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Mucuna holtonii

Mucuna holtonii
Mucuna holtonii

Tamara Bonnemaison wrote today's entry:

Today I have selected two photos taken by Reinaldo Aguilar (aka Reinaldo Aguilar@Flickr), one of the authors of the Vascular Plants of the Osa Peninsula, Costa Rica. Reinaldo's images show an otherworldly Mucuna holtonii taken at Charcos, Puntarenas, Costa Rica (other image and complete Mucuna album). I am really excited to write about this species; thank you Reinaldo for providing the photos!

I was inspired to learn more about Mucuna holtonii after reading a National Geographic article about plants that "speak" to bats. This beautifully-written article, "Call of the Bloom", follows the work of Dr. Ralph Simon through his discovery that many bat-pollinated tropical plants have special features that reflect sonar in particular ways, allowing bats to quickly find them in the dark and over large distances. Mucuna holtonii was one of the first species examined for its capacity to guide echo-locating bats to its nectar-rich flowers. This neotropical vine grows high in jungle canopies of central America, and dangles its flower clusters on long stems, isolating the night-blooming flowers from surrounding vegetation. This on its own provides ideal conditions for bats to locate the flower and access its nectar, but the species makes this process even easier through an adaptation that bounces back the bat's sonar at a high amplitude.

Like many other members of the pea family, the flowers of Mucuna holtonii have a banner, keel, and wings formed by 5 irregular petals. In Mucuna holtonii, the banner (also called the vexillum or standard) is waxy, concave and is raised like a flag (or should I say a satellite dish) as the flower bud opens. Today's photo shows this quite clearly, and it is easy to imagine sound bouncing off of the banner's surface in a clear and concentrated manner. The researchers Dagmar and Otto von Helversen found that the presence of these banners made a remarkable difference in bat visitation rates. In their study, 88% of virgin flowers were visited by bats, but when the researchers removed the banners, that number dropped to only 21%. Mucuna holtonii is but one of many plant species that makes itself more visible to echolocating pollinators. In an effort to find other plants with acoustic capabilities, Dr. Ralph Simon has started the Flower Echo Project, and has so far tested the echoes of over 65 flower species.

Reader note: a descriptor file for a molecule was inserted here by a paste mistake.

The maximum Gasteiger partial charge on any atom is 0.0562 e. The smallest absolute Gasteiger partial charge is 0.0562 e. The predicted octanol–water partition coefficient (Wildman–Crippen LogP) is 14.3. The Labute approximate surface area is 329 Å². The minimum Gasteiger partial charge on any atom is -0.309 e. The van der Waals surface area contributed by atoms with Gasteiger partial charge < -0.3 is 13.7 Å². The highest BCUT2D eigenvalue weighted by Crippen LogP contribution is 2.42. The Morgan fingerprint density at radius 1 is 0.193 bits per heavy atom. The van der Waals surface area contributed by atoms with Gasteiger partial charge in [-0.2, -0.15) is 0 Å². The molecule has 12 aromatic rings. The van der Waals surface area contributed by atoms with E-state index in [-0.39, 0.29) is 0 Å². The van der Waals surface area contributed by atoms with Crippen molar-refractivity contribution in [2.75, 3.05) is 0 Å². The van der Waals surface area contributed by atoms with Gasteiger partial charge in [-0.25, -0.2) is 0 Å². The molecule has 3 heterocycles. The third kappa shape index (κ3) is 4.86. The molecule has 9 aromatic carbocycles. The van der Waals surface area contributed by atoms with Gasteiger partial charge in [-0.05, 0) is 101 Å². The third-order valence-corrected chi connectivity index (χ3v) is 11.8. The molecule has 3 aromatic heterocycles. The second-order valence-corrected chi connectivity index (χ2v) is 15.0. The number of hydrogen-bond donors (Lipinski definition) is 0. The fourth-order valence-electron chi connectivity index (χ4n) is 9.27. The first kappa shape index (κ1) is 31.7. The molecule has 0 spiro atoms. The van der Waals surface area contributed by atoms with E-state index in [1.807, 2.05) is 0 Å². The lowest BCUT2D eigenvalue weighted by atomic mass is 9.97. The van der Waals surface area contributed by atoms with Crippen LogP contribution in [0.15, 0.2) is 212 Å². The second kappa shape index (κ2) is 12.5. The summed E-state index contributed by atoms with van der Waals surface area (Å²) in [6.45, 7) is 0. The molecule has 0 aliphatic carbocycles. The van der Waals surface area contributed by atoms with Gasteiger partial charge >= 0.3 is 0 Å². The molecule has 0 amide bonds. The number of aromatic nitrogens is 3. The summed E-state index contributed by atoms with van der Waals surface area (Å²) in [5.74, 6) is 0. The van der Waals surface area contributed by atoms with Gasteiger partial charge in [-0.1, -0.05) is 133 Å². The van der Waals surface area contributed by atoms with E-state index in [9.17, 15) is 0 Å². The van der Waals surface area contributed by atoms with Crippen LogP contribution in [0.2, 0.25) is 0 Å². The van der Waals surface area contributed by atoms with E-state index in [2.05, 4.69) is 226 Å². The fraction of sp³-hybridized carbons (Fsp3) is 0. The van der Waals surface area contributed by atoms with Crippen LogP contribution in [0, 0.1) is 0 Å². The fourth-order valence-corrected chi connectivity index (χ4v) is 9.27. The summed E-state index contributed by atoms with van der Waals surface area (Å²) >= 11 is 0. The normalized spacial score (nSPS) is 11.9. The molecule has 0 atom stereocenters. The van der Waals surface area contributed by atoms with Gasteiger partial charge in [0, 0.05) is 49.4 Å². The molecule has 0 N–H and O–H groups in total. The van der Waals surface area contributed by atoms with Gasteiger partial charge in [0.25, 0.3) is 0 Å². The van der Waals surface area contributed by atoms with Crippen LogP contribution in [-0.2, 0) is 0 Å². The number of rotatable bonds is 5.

Flower-bat communication is only one of the many interesting features of Mucuna holtonii. Although I did not come across any common names for this species, the seeds of many Macuna species are referred to as "sea beans" because they often float down rivers and into the ocean (they are also called hamburger beans for their appearance). Washed up on far-away shores, the beautiful black seeds are often polished and strung to form necklaces and bracelets. Kew Garden's Economic Botany Collection is home to one such bracelet, made of a combination of Mucuna holtonii seeds and the smaller seeds of three other species.


Wow! Super photos and fine information about bat pollination as well. I was only familiar with the more garishly-colored mucunas that I had seen at Singapore Botanic Gardens:

That "Call of the Bloom" article really is well-written and interesting, as is this entry.

Interesting article and links. And excellent pictures.The flower looks like an alien being raising its hand in greeting!

Cool article and great pictures. The "sea beans" are actually from the genus Entada, that is a legume vine as well. Mucuna's common name in Costa Rica is "Ojo de Buey" (Oxen's eyes) and people used to extract black sap from the fruits that were used as ink.

My late aunt and uncle in Costa Rica made ceramic wind chimes and used the Mucuna seeds as clappers. Interesting piece indeed on the enhancement of echolocation in the flower.

Here is a necklace made with the indigenous Hawaiian Mucuna gigantea seeds:


The Mucuna seeds are most visible on the left side of the image - they're a medium-rust red color with a visible stripe down the side.

M. gigantea appears to also be bat-pollinated:


There is only one species of bat in Hawai'i - Lasiurus cinereus ssp. semotus

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